We use ten planted modules with ten nodes in each module to illustrate our approach, as shown in Fig. 1. The sampled covariance matrix is shown in Fig. 1a, where the number of degrees of freedom is \(n=100\) and the planted covariance is \(c=0.4\), and we see that the matrix is noisy but with discernible modular structure. Using this covariance matrix we draw \(q=100\) samples to obtain the synthetic data. We see that the log-likelihood-based GLASSO (hereafter Standard GLASSO) gives a lower optimal \(\lambda\) value and hence regularizes less than the module-based GLASSO (hereafter Modular GLASSO), since their respective quality functions peak at different \(\lambda\)-values (Fig. 1b). This leads to the Standard GLASSO including a lot of noisy links, as the network representation shows (Fig. 1c). In contrast, Modular GLASSO increases the regularization to maximize the modular structure common to the test and training data, enabling the method to correctly recover the planted modular structure (Fig. 1d).

Fig. 1
figure 1

Comparing Standard and Modular GLASSO methods in detecting planted modular structure. The covariance matrix sampled from the Wishart distribution is noisy but with modular structure (a). With data sampled using this matrix, the GLASSO based on log-likelihood (Standard GLASSO) regularizes less than the GLASSO based on modular structure through Infomap’s codelength (Modular GLASSO) (b), which leads to the Standard GLASSO’s failure to identify any modular structure (c) while the Modular GLASSO successfully recovers the planted modular structure (d)

To explore this result, we vary the covariance c and the number of samples q. We quantify how well the methods recover the planted partition by calculating the adjusted mutual information (AMI) between the planted partition and the recovered partition, which is the partition found by Infomap given the network \(\mathcal {G}(\Theta ^*)\) (Fig. 2). The Standard GLASSO recovers the planted partition when the number of samples is small and the covariance is large, but not for many samples (Fig. 2a). This tendency to recover more modular structure with fewer samples exemplifies the “blessing of dimensionality” (Ver Steeg et al. 2019). In contrast, the Modular GLASSO recovers the modular structure when the number of samples and the covariance are large–increasing the number of samples is always beneficial until all modular structure is recovered (Fig. 2b).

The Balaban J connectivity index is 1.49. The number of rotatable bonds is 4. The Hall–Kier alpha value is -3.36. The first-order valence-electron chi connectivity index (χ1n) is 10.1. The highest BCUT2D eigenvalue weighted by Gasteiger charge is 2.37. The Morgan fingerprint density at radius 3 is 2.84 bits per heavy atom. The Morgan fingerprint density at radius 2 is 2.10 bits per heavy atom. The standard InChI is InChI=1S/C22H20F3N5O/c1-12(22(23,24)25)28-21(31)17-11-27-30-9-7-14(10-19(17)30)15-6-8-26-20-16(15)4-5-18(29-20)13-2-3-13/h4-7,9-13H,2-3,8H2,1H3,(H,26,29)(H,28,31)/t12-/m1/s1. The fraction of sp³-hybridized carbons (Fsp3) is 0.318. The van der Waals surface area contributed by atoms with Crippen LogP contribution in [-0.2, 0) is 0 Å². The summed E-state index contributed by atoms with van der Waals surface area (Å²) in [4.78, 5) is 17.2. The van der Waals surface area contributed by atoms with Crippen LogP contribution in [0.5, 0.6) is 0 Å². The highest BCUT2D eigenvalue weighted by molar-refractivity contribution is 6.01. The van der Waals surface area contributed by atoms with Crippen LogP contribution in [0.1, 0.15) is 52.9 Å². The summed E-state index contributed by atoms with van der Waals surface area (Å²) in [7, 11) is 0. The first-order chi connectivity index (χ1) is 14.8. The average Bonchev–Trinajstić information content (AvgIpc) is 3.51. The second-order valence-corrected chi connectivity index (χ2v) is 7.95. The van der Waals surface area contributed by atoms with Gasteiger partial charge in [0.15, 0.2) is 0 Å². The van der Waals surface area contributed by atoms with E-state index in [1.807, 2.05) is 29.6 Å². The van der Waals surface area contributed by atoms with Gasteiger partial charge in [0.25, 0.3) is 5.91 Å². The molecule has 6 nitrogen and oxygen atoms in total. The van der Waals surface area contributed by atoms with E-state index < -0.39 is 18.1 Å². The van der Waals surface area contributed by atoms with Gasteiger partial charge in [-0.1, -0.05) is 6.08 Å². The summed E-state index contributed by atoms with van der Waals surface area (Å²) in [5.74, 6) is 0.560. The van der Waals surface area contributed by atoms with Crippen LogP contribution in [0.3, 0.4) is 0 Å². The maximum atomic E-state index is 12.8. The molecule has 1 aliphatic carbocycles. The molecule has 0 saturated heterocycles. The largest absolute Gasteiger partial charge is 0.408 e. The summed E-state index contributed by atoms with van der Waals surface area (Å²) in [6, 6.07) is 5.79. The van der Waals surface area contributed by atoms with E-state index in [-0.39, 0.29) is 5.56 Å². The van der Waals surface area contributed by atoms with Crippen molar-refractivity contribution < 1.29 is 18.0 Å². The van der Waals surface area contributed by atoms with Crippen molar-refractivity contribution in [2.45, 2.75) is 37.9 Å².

When we decrease the noise level by using \(n=1000\) degrees of freedom in the Wishart distribution, the methods show similar performance, with a slight advantage for the Standard GLASSO, and recover the modular structure for sufficiently large covariance and number of samples (Fig. 2cd). This result indicates that Standard GLASSO’s performance is sensitive to the presence of noise in the data.

To compare the methods more closely, we plot the optimal \(\lambda\)-value as a function of the number of samples for a fixed value \(c=0.6\) of the within-module covariance (Fig. 3). The Standard GLASSO’s optimal \(\lambda\) decreases for more samples, while it increases for the Modular GLASSO. The AMI approaches zero for the Standard GLASSO for more samples because it regularizes less. The Modular GLASSO’s regularization increases with the number of samples. The AMI reaches 1 since the method captures the signal of the modular structure and adapts the regularization. In contrast, the Standard GLASSO does not regularize at all when there are many samples, retaining all spurious relations between the observed features and obscuring the modular structure.

Fig. 2
figure 2

Performance comparison of the Standard and the Modular GLASSO in detecting planted partitions under low and high noise conditions. The adjusted mutual information (AMI) between recovered and planted partitions shows that the Standard GLASSO finds the planted partition only if the samples are few when the noise level is high, but when samples and within-module covariance are sufficient for low noise. In contrast, the Modular GLASSO finds the planted partition also in high noise when samples and covariance are sufficient

Fig. 3
figure 3

The optimal regularization strength as a function of the number of samples for Standard and Modular GLASSO. The Standard GLASSO regularizes less, resulting in the inclusion of many noisy correlations. The Modular GLASSO regularizes based on the modular structure, leading to a stronger regularization as the number of samples increases and the recovery of the planted modular structure. The large points represent averages over ten runs, with individual runs shown as small points. The AMI between recovered and planted partitions is displayed as a number next to each point

Real-world data